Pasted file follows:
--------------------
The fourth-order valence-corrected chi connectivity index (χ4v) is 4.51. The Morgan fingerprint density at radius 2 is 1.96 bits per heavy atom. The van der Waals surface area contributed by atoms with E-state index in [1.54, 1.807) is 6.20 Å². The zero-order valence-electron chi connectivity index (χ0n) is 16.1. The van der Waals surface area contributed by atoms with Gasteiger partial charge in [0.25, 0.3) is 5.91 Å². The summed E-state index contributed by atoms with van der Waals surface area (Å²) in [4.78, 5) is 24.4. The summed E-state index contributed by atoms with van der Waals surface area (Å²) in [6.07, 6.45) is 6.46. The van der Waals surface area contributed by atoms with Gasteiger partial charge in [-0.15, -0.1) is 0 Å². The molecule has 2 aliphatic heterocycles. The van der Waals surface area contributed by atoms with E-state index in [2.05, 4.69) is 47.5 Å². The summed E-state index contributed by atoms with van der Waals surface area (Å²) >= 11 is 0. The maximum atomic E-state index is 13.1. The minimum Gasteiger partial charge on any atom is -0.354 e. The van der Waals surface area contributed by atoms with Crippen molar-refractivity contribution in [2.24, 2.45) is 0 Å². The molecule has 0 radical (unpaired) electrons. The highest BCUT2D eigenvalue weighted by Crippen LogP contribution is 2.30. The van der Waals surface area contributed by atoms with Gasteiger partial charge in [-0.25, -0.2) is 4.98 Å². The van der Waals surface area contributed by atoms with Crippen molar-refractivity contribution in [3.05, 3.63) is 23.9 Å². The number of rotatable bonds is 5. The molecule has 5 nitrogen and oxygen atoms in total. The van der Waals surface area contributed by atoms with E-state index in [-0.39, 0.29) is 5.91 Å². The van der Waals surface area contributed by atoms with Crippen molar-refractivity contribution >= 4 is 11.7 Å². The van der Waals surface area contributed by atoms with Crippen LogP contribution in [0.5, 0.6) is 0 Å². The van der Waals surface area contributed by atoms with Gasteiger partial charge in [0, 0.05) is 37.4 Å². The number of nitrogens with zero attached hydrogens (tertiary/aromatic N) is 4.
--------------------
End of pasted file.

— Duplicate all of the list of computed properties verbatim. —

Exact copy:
The fourth-order valence-corrected chi connectivity index (χ4v) is 4.51. The Morgan fingerprint density at radius 2 is 1.96 bits per heavy atom. The van der Waals surface area contributed by atoms with E-state index in [1.54, 1.807) is 6.20 Å². The zero-order valence-electron chi connectivity index (χ0n) is 16.1. The van der Waals surface area contributed by atoms with Gasteiger partial charge in [0.25, 0.3) is 5.91 Å². The summed E-state index contributed by atoms with van der Waals surface area (Å²) in [4.78, 5) is 24.4. The summed E-state index contributed by atoms with van der Waals surface area (Å²) in [6.07, 6.45) is 6.46. The van der Waals surface area contributed by atoms with Gasteiger partial charge in [-0.15, -0.1) is 0 Å². The molecule has 2 aliphatic heterocycles. The van der Waals surface area contributed by atoms with E-state index in [2.05, 4.69) is 47.5 Å². The summed E-state index contributed by atoms with van der Waals surface area (Å²) >= 11 is 0. The maximum atomic E-state index is 13.1. The minimum Gasteiger partial charge on any atom is -0.354 e. The van der Waals surface area contributed by atoms with Crippen molar-refractivity contribution in [2.24, 2.45) is 0 Å². The molecule has 0 radical (unpaired) electrons. The highest BCUT2D eigenvalue weighted by Crippen LogP contribution is 2.30. The van der Waals surface area contributed by atoms with Gasteiger partial charge in [-0.25, -0.2) is 4.98 Å². The van der Waals surface area contributed by atoms with Crippen molar-refractivity contribution in [3.05, 3.63) is 23.9 Å². The number of rotatable bonds is 5. The molecule has 5 nitrogen and oxygen atoms in total. The van der Waals surface area contributed by atoms with E-state index in [-0.39, 0.29) is 5.91 Å². The van der Waals surface area contributed by atoms with Crippen molar-refractivity contribution >= 4 is 11.7 Å². The van der Waals surface area contributed by atoms with Crippen LogP contribution in [0.5, 0.6) is 0 Å². The van der Waals surface area contributed by atoms with Gasteiger partial charge in [0, 0.05) is 37.4 Å². The number of nitrogens with zero attached hydrogens (tertiary/aromatic N) is 4.